THE GENERAL CIRCULATION OF THE ATMOSPHERE The Distribution of Temperature over the Earth.—The distribution of temperature over the earth is usually represented by two charts, one of the mean temperature for January and one of the mean temperature for July. These two months rep resent the extremes of winter and summer, the other months being intermediate between them. (See any physical atlas.) We shall consider first the chart for January. It will be seen that in the southern hemisphere the isotherms, or lines of equal temperature, run across the chart in a regular manner, indicating approximate symmetry of distribution of temperature about the poles, except that over South America, South Africa and Aus tralia, the isotherms sweep downward over the land, indicating that the land is warmer than the sea in the same latitude. In the northern hemisphere there are two centres of extreme cold, one in northeast Siberia and one over Greenland. If in middle latitudes we restrict our attention to any one parallel of latitude, we note that the temperature is higher over the western coast of a conti nent than over the eastern coast of the same continent. This dif ference is associated with the fact that prevailing westerly winds bring with them the conditions of their region of origin.
The chart for July shows again in the southern hemisphere an approximately symmetrical distribution of temperature about the South Pole. In the northern hemisphere there are centres of high temperature over North Africa, over the southern por tion of North America, and to the north of India, but the run of the isotherms is irregular. The land is, however, distinctly warmer than the sea, the difference being especially well marked over the north Pacific ocean and the contiguous continents.
The Distribution of Surface Pressure over the Earth.— Charts giving the distribution of pressure show in the southern hemisphere a belt of high pressure encircling the earth about lati tude 3o°, with somewhat higher pressures over the oceans than over the continents. These belts are known as the "sub-tropical anticyclones" or the "sub-tropical high pressure belts." Over the northern hemisphere the extensive land masses complicate the phenomena. The January chart shows the sub-tropical anticy clonic belts over the north Atlantic and north Pacific oceans, but in addition to these there is an intense anticyclone centred over Asia, and another over North America. Over the northern portion of the North Pacific, and also just south of Greenland, there are centres of low pressure.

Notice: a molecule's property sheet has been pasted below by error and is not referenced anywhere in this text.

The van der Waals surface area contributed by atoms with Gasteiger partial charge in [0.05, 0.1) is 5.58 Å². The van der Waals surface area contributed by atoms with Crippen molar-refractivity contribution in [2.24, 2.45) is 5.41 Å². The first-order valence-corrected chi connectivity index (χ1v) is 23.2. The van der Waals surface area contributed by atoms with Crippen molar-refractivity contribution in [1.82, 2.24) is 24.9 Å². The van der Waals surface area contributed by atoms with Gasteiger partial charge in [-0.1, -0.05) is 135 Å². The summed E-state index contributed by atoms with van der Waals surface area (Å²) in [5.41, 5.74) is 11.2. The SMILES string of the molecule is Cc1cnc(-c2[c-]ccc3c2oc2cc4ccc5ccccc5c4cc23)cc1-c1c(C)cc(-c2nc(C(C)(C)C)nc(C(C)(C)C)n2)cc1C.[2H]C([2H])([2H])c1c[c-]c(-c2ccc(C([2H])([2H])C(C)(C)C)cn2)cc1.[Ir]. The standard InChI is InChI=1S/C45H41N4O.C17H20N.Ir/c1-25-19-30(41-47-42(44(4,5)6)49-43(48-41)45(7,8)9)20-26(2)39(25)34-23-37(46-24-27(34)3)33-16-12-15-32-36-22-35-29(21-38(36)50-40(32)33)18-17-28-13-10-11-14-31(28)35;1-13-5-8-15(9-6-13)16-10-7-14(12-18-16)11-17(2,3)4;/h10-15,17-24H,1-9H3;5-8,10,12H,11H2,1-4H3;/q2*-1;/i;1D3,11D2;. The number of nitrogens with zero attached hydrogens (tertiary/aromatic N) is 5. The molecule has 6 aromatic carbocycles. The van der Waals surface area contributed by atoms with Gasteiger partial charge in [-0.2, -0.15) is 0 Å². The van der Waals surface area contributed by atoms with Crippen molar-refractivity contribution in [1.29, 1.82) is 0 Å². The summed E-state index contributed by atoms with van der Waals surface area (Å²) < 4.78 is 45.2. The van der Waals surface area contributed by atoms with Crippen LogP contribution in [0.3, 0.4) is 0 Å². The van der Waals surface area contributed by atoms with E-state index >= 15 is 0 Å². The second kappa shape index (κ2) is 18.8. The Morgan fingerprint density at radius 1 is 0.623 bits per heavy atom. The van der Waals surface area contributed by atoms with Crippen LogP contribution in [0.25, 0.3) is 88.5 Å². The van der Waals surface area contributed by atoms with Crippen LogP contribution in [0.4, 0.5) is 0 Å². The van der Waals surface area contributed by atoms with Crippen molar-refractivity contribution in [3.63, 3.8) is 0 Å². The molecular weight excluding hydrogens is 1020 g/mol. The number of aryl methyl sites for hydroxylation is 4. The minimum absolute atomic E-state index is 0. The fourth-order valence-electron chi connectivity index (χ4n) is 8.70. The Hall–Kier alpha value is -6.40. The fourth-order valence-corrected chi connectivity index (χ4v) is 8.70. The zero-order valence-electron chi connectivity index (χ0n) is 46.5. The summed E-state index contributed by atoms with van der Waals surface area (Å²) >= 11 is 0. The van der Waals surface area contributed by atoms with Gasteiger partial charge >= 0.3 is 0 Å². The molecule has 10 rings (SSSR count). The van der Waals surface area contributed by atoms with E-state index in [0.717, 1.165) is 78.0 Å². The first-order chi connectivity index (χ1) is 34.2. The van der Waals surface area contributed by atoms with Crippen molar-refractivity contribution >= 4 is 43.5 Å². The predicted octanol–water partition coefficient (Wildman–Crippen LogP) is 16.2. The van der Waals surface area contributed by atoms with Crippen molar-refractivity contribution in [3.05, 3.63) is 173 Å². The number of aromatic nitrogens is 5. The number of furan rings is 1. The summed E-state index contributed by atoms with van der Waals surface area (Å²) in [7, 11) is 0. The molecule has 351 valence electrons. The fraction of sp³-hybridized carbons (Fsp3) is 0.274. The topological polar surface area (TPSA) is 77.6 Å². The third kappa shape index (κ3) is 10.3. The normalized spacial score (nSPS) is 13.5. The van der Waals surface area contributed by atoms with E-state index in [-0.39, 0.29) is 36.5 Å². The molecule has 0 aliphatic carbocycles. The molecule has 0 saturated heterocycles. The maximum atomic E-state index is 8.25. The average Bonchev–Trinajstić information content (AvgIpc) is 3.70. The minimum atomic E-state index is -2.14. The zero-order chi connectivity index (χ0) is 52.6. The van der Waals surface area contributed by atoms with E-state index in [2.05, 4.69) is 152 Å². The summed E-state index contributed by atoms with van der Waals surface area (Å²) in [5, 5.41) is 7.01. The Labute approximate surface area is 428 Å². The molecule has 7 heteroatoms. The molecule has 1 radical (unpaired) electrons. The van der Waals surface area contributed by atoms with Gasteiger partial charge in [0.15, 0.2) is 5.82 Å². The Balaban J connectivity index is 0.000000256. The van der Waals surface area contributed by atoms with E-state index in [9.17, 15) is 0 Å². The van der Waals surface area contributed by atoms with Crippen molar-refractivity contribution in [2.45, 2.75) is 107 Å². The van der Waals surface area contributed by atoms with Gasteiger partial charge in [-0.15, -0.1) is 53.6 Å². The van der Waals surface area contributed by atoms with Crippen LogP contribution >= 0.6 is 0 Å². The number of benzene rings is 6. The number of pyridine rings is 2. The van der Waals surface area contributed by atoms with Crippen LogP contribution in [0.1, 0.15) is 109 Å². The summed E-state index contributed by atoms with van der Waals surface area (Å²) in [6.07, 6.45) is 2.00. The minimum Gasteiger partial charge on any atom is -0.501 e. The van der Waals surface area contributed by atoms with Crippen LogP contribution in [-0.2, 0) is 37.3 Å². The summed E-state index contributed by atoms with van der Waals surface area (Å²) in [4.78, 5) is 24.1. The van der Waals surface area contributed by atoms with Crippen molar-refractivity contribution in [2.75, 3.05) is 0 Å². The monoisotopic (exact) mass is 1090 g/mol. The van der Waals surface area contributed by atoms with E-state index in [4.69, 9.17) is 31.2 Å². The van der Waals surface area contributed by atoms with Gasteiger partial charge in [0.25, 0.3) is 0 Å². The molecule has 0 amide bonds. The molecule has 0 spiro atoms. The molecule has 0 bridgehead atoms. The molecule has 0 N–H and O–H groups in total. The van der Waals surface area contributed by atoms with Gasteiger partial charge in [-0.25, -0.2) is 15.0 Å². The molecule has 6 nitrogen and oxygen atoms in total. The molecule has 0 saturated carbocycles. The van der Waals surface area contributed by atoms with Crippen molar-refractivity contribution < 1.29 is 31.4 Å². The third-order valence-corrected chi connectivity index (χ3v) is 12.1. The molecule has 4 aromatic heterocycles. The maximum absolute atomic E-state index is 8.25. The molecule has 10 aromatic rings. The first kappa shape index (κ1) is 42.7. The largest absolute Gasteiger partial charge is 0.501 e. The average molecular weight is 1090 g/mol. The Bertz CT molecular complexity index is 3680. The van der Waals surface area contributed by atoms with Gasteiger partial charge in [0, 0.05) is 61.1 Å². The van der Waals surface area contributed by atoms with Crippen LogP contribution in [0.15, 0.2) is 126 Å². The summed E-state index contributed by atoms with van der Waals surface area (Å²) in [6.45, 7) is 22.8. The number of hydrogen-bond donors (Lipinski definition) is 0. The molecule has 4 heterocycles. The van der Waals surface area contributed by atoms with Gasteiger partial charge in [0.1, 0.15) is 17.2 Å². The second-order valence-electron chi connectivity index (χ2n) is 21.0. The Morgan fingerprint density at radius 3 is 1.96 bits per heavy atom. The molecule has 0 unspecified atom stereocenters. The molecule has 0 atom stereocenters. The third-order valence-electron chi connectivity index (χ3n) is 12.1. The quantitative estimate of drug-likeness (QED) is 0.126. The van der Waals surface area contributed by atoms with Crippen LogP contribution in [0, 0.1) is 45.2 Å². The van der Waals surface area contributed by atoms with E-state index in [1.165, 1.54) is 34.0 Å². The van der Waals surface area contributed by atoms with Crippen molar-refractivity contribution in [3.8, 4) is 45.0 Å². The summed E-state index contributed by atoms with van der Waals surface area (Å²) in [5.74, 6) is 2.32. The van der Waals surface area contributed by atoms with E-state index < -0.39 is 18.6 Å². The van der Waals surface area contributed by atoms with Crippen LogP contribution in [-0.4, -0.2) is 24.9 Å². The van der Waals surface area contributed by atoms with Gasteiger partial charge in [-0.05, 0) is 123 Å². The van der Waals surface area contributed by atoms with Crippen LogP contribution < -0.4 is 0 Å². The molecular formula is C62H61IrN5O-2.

In July, the anticyclonic centres over the north Atlantic and north Pacific persist, and extend somewhat further north. A
shallow centre of low pressure is situated over north-east Canada, and a much deeper centre of low pressure is centred to the north west of India, extending over the whole of Asia, and even over a part of north-east Africa. The subtropical anticyclonic belt is no longer traceable over southern Asia.
Keeping this law in mind, we can interpret the pressure charts for January and July in terms of the prevailing winds. We shall first consider the chart for January. The equator is marked by a shallow belt of low pressure, to each side of which the pressure increases with distance to-yards the pole. The region on the equatorial side of the subtropical anticyclonic belts is therefore marked by easterly winds having a component towards the equator. These winds known as the trade winds are north-easterly in the northern hemisphere and south-easterly in the southern hemisphere. Between them is the equatorial belt of low pressure, known as the doldrums, with calms or light variable winds. It is situated slightly north of the equator in the northern winter, and moves slightly further north in the northern summer. The centres of the sub-tropical anticyclonic belts are regions of light winds. On the poleward sides of the anticyclonic belts the winds are westerly, especially in the southern hemisphere, where there is only slight disturbance by land masses. Over the north Atlantic the prevailing winds are westerly. The circulation over Asia is clockwise round the centre of high pressure, and over the China seas the winds are north-easterly. - The regions of prevailing west erly winds on the poleward sides of the sub-tropical anticyclones are not regions of steady winds. Here the depressions of middle latitudes produce intermittent variations of conditions, yielding considerable local variations of wind, temperature and rainfall.